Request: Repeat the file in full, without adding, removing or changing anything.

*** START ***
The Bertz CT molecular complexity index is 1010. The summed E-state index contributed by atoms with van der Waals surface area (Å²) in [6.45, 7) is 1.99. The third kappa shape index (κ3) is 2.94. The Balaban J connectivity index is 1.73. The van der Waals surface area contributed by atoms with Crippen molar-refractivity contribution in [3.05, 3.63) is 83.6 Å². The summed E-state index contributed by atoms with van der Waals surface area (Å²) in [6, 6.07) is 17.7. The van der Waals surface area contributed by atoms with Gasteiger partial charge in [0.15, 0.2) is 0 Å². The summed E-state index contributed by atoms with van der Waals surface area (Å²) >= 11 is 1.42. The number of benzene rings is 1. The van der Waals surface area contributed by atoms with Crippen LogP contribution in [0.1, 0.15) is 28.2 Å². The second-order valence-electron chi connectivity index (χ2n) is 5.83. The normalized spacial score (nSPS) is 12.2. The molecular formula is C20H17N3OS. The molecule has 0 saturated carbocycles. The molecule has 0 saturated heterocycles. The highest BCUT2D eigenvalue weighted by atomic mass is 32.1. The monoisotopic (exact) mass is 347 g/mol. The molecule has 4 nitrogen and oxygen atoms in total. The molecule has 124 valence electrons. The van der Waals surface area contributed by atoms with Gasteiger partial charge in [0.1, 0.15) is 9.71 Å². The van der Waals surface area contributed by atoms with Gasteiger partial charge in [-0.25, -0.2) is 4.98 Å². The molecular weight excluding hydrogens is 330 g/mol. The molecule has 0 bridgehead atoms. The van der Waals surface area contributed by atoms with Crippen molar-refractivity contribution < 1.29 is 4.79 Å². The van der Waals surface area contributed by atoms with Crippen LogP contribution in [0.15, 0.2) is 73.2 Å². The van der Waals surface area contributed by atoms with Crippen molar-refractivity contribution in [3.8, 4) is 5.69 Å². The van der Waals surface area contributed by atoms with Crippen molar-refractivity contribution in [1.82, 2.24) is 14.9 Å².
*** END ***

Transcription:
The Bertz CT molecular complexity index is 1010. The summed E-state index contributed by atoms with van der Waals surface area (Å²) in [6.45, 7) is 1.99. The third kappa shape index (κ3) is 2.94. The Balaban J connectivity index is 1.73. The van der Waals surface area contributed by atoms with Crippen molar-refractivity contribution in [3.05, 3.63) is 83.6 Å². The summed E-state index contributed by atoms with van der Waals surface area (Å²) in [6, 6.07) is 17.7. The van der Waals surface area contributed by atoms with Gasteiger partial charge in [0.15, 0.2) is 0 Å². The summed E-state index contributed by atoms with van der Waals surface area (Å²) >= 11 is 1.42. The number of benzene rings is 1. The van der Waals surface area contributed by atoms with Crippen LogP contribution in [0.1, 0.15) is 28.2 Å². The second-order valence-electron chi connectivity index (χ2n) is 5.83. The normalized spacial score (nSPS) is 12.2. The molecular formula is C20H17N3OS. The molecule has 0 saturated carbocycles. The molecule has 0 saturated heterocycles. The highest BCUT2D eigenvalue weighted by atomic mass is 32.1. The monoisotopic (exact) mass is 347 g/mol. The molecule has 4 nitrogen and oxygen atoms in total. The molecule has 124 valence electrons. The van der Waals surface area contributed by atoms with Gasteiger partial charge in [0.1, 0.15) is 9.71 Å². The van der Waals surface area contributed by atoms with Gasteiger partial charge in [-0.25, -0.2) is 4.98 Å². The molecular weight excluding hydrogens is 330 g/mol. The molecule has 0 bridgehead atoms. The van der Waals surface area contributed by atoms with Crippen molar-refractivity contribution < 1.29 is 4.79 Å². The van der Waals surface area contributed by atoms with Crippen LogP contribution in [0.15, 0.2) is 73.2 Å². The van der Waals surface area contributed by atoms with Crippen molar-refractivity contribution in [3.8, 4) is 5.69 Å². The van der Waals surface area contributed by atoms with Crippen molar-refractivity contribution in [1.82, 2.24) is 14.9 Å².